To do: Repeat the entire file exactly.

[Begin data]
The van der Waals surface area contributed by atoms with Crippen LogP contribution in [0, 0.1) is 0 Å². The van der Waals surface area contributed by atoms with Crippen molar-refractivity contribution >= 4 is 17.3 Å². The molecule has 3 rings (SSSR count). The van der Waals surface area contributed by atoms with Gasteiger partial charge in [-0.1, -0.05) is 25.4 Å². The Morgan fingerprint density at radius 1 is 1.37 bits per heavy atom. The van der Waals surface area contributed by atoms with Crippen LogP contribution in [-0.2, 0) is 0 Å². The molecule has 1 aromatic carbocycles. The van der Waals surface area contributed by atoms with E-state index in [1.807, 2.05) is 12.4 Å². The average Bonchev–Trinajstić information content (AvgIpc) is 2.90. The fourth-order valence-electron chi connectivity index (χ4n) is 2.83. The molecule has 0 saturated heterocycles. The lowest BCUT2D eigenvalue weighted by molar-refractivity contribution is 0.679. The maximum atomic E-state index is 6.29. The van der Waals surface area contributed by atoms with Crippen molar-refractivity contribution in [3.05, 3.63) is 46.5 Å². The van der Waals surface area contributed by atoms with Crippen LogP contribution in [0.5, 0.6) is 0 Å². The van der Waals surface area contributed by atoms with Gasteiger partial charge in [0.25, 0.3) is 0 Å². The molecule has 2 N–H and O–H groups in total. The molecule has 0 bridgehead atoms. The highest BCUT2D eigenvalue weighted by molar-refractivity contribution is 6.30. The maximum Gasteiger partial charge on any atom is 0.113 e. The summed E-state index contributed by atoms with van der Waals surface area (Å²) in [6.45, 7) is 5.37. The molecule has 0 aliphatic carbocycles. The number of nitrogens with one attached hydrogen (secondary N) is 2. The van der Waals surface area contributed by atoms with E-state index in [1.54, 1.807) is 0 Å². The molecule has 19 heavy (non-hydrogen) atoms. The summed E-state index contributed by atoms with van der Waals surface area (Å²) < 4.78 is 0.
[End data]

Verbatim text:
The van der Waals surface area contributed by atoms with Crippen LogP contribution in [0, 0.1) is 0 Å². The van der Waals surface area contributed by atoms with Crippen molar-refractivity contribution >= 4 is 17.3 Å². The molecule has 3 rings (SSSR count). The van der Waals surface area contributed by atoms with Gasteiger partial charge in [-0.1, -0.05) is 25.4 Å². The Morgan fingerprint density at radius 1 is 1.37 bits per heavy atom. The van der Waals surface area contributed by atoms with Crippen LogP contribution in [-0.2, 0) is 0 Å². The molecule has 1 aromatic carbocycles. The van der Waals surface area contributed by atoms with E-state index in [1.807, 2.05) is 12.4 Å². The average Bonchev–Trinajstić information content (AvgIpc) is 2.90. The fourth-order valence-electron chi connectivity index (χ4n) is 2.83. The molecule has 0 saturated heterocycles. The lowest BCUT2D eigenvalue weighted by molar-refractivity contribution is 0.679. The maximum atomic E-state index is 6.29. The van der Waals surface area contributed by atoms with Crippen molar-refractivity contribution in [3.05, 3.63) is 46.5 Å². The van der Waals surface area contributed by atoms with Crippen LogP contribution in [0.5, 0.6) is 0 Å². The van der Waals surface area contributed by atoms with Gasteiger partial charge in [0.25, 0.3) is 0 Å². The molecule has 2 N–H and O–H groups in total. The molecule has 0 bridgehead atoms. The highest BCUT2D eigenvalue weighted by molar-refractivity contribution is 6.30. The maximum Gasteiger partial charge on any atom is 0.113 e. The summed E-state index contributed by atoms with van der Waals surface area (Å²) in [6.45, 7) is 5.37. The molecule has 0 aliphatic carbocycles. The number of nitrogens with one attached hydrogen (secondary N) is 2. The van der Waals surface area contributed by atoms with E-state index in [1.54, 1.807) is 0 Å². The molecule has 19 heavy (non-hydrogen) atoms. The summed E-state index contributed by atoms with van der Waals surface area (Å²) < 4.78 is 0.